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Have a single definition of “now”

I’ve been doing a bunch of datetime debugging recently, and this function has been a great help:

function today() {
  return new Date();

It’s not very sophisticated – it just returns the current time – but we use it everywhere we need to get the current time. (You could criticise the name, but at this point we’re all used to it.)

Having a single source of “now” is super helpful for debugging tricky time-specific bugs.

For example, there have been several bugs which only occur on the last day of exhibitions – which are always Sundays. These issues get reported on the day, but disappear by the Monday morning because the exhibition is closed.

By overriding the return value of this function, I can see how the site behaved on the Sunday – and then I can see what went wrong. I can also override the return value in tests, so I can write regression tests to guard against bugs that only occur at specific times.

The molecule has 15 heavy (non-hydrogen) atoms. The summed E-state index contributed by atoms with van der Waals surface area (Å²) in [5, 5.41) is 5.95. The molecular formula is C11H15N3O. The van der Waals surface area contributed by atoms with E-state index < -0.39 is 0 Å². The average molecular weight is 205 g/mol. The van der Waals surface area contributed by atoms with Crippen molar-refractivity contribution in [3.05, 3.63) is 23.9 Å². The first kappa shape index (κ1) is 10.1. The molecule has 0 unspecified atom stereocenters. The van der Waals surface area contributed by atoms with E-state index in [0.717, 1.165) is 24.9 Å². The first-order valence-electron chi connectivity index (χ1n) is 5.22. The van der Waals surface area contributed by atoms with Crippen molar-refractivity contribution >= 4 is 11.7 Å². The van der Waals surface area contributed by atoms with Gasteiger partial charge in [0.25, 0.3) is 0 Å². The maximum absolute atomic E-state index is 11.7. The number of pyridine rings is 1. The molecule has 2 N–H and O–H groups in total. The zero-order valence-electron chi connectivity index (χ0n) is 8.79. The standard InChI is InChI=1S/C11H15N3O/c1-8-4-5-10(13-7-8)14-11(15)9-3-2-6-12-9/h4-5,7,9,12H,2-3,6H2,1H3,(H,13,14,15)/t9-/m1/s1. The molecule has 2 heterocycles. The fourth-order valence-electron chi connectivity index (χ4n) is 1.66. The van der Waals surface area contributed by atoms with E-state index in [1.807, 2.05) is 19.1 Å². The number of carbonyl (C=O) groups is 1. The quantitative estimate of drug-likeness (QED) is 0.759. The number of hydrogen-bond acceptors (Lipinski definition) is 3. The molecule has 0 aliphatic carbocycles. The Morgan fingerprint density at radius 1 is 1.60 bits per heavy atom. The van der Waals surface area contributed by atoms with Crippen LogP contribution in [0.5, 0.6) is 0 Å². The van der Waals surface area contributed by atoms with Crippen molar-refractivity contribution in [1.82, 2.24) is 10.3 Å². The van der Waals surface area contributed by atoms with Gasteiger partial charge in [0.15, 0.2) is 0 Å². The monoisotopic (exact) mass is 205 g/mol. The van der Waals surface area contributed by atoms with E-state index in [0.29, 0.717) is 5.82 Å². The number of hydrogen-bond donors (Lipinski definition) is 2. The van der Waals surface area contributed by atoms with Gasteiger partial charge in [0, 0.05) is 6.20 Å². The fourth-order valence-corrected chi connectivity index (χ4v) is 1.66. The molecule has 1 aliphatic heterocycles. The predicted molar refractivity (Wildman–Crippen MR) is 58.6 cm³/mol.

Having a single definition of “now” is much nicer than having dozens of calls to new Date() scattered through the codebase. If I had to override those calls individually, I might see weird behaviour when different functions had an inconsistent idea of when “now” is.

A real example: we have a function that filters a list of events for ones that are happening in the future. Another function takes a future event, and formats a human-readable description of when the event will occur (“later today”, “tomorrow”, “next week”). If the two functions disagree on when “now” is, the second function could be passed an event it thinks is already in the past. That should never happen in real world use, but it could cause strange behaviour while debugging, and that would slow me down.

Having a single definition of “now” has saved me so much time while debugging. I think I’ve used it to reproduce at least a dozen bugs, and it appears in twice as many tests. If you have to do a lot of tricky datetime logic, I really recommend it.